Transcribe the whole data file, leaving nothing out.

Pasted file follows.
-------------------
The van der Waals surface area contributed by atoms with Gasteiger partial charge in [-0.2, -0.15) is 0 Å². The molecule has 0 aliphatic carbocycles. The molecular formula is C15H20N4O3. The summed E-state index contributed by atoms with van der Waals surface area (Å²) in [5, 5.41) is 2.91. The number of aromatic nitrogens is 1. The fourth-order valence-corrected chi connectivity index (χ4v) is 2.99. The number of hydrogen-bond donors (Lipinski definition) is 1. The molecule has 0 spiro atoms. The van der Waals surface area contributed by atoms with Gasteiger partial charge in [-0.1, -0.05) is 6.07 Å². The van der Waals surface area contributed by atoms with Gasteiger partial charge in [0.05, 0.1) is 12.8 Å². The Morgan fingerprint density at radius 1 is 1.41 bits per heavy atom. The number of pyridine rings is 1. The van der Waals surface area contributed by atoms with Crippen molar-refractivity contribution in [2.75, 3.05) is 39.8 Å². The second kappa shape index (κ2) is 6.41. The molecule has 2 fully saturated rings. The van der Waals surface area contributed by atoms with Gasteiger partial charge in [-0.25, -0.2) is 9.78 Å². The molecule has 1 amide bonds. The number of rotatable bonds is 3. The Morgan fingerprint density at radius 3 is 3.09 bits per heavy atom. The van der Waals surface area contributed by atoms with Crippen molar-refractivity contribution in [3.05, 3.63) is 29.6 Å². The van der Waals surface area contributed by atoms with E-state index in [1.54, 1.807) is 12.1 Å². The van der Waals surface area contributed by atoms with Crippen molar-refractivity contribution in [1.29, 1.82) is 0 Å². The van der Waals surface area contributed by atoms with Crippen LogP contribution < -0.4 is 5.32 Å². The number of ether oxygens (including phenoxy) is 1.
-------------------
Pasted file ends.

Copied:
The van der Waals surface area contributed by atoms with Gasteiger partial charge in [-0.2, -0.15) is 0 Å². The molecule has 0 aliphatic carbocycles. The molecular formula is C15H20N4O3. The summed E-state index contributed by atoms with van der Waals surface area (Å²) in [5, 5.41) is 2.91. The number of aromatic nitrogens is 1. The fourth-order valence-corrected chi connectivity index (χ4v) is 2.99. The number of hydrogen-bond donors (Lipinski definition) is 1. The molecule has 0 spiro atoms. The van der Waals surface area contributed by atoms with Gasteiger partial charge in [-0.1, -0.05) is 6.07 Å². The van der Waals surface area contributed by atoms with Gasteiger partial charge in [0.05, 0.1) is 12.8 Å². The Morgan fingerprint density at radius 1 is 1.41 bits per heavy atom. The number of pyridine rings is 1. The van der Waals surface area contributed by atoms with Crippen molar-refractivity contribution in [2.75, 3.05) is 39.8 Å². The second kappa shape index (κ2) is 6.41. The molecule has 2 fully saturated rings. The van der Waals surface area contributed by atoms with Gasteiger partial charge in [-0.25, -0.2) is 9.78 Å². The molecule has 1 amide bonds. The number of rotatable bonds is 3. The Morgan fingerprint density at radius 3 is 3.09 bits per heavy atom. The van der Waals surface area contributed by atoms with Crippen molar-refractivity contribution in [3.05, 3.63) is 29.6 Å². The van der Waals surface area contributed by atoms with E-state index in [1.54, 1.807) is 12.1 Å². The van der Waals surface area contributed by atoms with Crippen molar-refractivity contribution in [1.29, 1.82) is 0 Å². The van der Waals surface area contributed by atoms with Crippen LogP contribution < -0.4 is 5.32 Å². The number of ether oxygens (including phenoxy) is 1.